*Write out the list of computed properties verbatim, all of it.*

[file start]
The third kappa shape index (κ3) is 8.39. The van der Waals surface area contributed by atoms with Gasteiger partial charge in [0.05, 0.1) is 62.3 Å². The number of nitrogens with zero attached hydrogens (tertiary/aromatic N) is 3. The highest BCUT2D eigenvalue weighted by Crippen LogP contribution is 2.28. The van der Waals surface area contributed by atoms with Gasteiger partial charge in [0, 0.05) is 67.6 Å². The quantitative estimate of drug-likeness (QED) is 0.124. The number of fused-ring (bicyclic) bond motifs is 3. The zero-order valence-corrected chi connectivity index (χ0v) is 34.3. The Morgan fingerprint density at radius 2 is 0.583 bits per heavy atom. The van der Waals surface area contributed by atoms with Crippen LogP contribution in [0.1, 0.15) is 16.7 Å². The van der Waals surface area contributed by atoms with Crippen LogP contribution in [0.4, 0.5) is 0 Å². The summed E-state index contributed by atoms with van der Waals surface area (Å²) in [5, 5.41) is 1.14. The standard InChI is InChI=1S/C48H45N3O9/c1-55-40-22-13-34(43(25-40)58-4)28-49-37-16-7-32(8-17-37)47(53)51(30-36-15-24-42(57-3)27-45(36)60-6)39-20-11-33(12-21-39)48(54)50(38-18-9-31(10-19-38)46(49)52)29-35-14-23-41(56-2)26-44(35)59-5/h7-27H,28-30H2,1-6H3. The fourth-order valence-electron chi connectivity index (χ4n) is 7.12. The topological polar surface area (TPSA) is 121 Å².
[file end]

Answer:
The third kappa shape index (κ3) is 8.39. The van der Waals surface area contributed by atoms with Gasteiger partial charge in [0.05, 0.1) is 62.3 Å². The number of nitrogens with zero attached hydrogens (tertiary/aromatic N) is 3. The highest BCUT2D eigenvalue weighted by Crippen LogP contribution is 2.28. The van der Waals surface area contributed by atoms with Gasteiger partial charge in [0, 0.05) is 67.6 Å². The quantitative estimate of drug-likeness (QED) is 0.124. The number of fused-ring (bicyclic) bond motifs is 3. The zero-order valence-corrected chi connectivity index (χ0v) is 34.3. The Morgan fingerprint density at radius 2 is 0.583 bits per heavy atom. The van der Waals surface area contributed by atoms with Crippen LogP contribution in [0.1, 0.15) is 16.7 Å². The van der Waals surface area contributed by atoms with Crippen LogP contribution in [0.4, 0.5) is 0 Å². The summed E-state index contributed by atoms with van der Waals surface area (Å²) in [5, 5.41) is 1.14. The standard InChI is InChI=1S/C48H45N3O9/c1-55-40-22-13-34(43(25-40)58-4)28-49-37-16-7-32(8-17-37)47(53)51(30-36-15-24-42(57-3)27-45(36)60-6)39-20-11-33(12-21-39)48(54)50(38-18-9-31(10-19-38)46(49)52)29-35-14-23-41(56-2)26-44(35)59-5/h7-27H,28-30H2,1-6H3. The fourth-order valence-electron chi connectivity index (χ4n) is 7.12. The topological polar surface area (TPSA) is 121 Å².